The NIH/NIAID 2017 Strategic Plan is specifically directed at promoting research that can provide solutions to mitigate the threat posed by emerging and re-emerging diseases. The tick-borne flavivirus (TBFV) group includes a number of important human pathogens that result in serious neurological or hemorrhagic diseases that are either Category B or C priority pathogens. The TBFVs are considered to be emerging or re-emerging pathogens due to increases in the number of human infections, the expansion of their geographic distribution, and emergence of new viruses. Additionally, the number of different viruses in the TBFV group poses challenges. There are two licensed Tick-borne encephalitis virus (TBEV) vaccines in Europe. These vaccines are based on the European strains of TBEV (TBEV-Eu), and while they provide some level of cross-neutralization, not all of the TBFV are covered. Furthermore, these vaccines are not licensed in the U.S. and are no longer available in Canada. The development of a multivalent vaccine that provides cross-protection against multiple pathogenic TBFVs would be of great value and is in line with the priorities of NIH/NIAID to develop multivalent and cross-protective technologies. We have demonstrated that two combinations of TBFV recombinant envelope subunit proteins (r80E) can provide protection against a diverse range of TBFV in a mouse challenge model. Additionally, passive transfer studies using serum from mice immunized with combinations of the r80E protein confirm the role of antibodies in protection against virus challenge. This Phase IIB application builds upon our initial efforts to develop a multivalent TBFV vaccine that provides broad cross-protection against viruses in this group. The proposed research aims to 1) optimizing the vaccine formulation; 2) produce pilot lots of the antigens; 3) conduct a pre-IND meeting with the FDA; and 4) conduct potency and toxicity testing to establish the suitability and safety of the final TBFV vaccine formulation. With the successful completion of these efforts, we will be positioned to advance a multicomponent TBFV vaccine into a cGMP manufacturing campaign and toward clinical evaluation.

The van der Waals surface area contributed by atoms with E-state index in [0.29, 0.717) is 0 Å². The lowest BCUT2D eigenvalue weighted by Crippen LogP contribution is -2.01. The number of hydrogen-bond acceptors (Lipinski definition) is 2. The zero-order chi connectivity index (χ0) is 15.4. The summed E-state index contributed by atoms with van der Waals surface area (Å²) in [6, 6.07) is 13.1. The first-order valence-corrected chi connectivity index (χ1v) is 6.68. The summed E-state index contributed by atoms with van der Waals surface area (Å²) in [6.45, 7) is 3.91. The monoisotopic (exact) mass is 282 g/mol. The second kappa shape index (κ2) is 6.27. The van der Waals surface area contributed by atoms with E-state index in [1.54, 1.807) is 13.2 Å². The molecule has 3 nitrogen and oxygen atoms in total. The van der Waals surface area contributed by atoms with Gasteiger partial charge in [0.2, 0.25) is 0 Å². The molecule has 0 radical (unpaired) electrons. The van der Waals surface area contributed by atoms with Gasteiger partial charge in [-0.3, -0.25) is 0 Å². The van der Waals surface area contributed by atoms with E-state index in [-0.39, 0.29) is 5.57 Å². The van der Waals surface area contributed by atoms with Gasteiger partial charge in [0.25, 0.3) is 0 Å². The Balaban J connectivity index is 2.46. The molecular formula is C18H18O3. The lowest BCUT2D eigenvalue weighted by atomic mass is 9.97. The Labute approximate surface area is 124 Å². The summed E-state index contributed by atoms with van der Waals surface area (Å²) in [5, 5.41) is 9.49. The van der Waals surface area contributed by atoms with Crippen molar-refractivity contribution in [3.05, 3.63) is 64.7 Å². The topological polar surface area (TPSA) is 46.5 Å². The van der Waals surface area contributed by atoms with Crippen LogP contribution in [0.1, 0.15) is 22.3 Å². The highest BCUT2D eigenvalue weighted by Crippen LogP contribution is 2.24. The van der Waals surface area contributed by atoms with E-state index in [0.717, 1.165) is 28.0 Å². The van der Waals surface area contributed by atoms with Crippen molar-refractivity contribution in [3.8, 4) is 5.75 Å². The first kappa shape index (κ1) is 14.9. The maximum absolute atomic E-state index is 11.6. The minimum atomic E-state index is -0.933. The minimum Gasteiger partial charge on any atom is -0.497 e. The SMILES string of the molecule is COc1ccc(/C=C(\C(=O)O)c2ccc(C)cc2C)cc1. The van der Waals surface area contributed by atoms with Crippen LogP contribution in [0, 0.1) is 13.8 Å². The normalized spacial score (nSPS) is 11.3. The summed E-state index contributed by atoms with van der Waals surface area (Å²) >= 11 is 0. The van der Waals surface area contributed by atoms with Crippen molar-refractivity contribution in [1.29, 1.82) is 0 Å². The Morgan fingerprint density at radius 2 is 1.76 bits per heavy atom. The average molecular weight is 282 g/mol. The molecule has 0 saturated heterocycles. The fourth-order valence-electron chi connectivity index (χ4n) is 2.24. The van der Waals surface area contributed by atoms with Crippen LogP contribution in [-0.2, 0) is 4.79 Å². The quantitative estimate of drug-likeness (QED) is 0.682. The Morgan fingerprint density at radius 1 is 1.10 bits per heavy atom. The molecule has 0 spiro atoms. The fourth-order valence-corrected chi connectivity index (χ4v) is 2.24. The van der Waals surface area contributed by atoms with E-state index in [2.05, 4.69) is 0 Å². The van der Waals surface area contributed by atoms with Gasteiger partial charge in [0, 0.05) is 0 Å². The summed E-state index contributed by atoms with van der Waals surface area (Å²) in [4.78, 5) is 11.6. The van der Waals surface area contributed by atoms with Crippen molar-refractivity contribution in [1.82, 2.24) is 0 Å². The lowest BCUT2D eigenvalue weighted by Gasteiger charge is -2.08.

The proposed research is focused on developing a candidate vaccine that protects against a family of related viruses in the tick-borne flavivirus (TBFV) group which causes disease in humans. The vaccine candidate would be a single multivalent vaccine that would provide protection against many viruses in the TBFV group. The approach is based on a technology to produce vaccine components comprised of recombinant subunit envelope proteins. Although TBFVs are normally found outside the U.S. they are identified as priority pathogens, so a multivalent vaccine would help meet the mission of providing protection for U.S. citizens against several priority pathogens with a single vaccine. Such a multivalent TBFV vaccine can be utilized to protect military and state department personnel, first responders, and U.S. TBFV virus researchers who are currently forced to go abroad for vaccination, in addition to travelers or people at risk in endemic areas.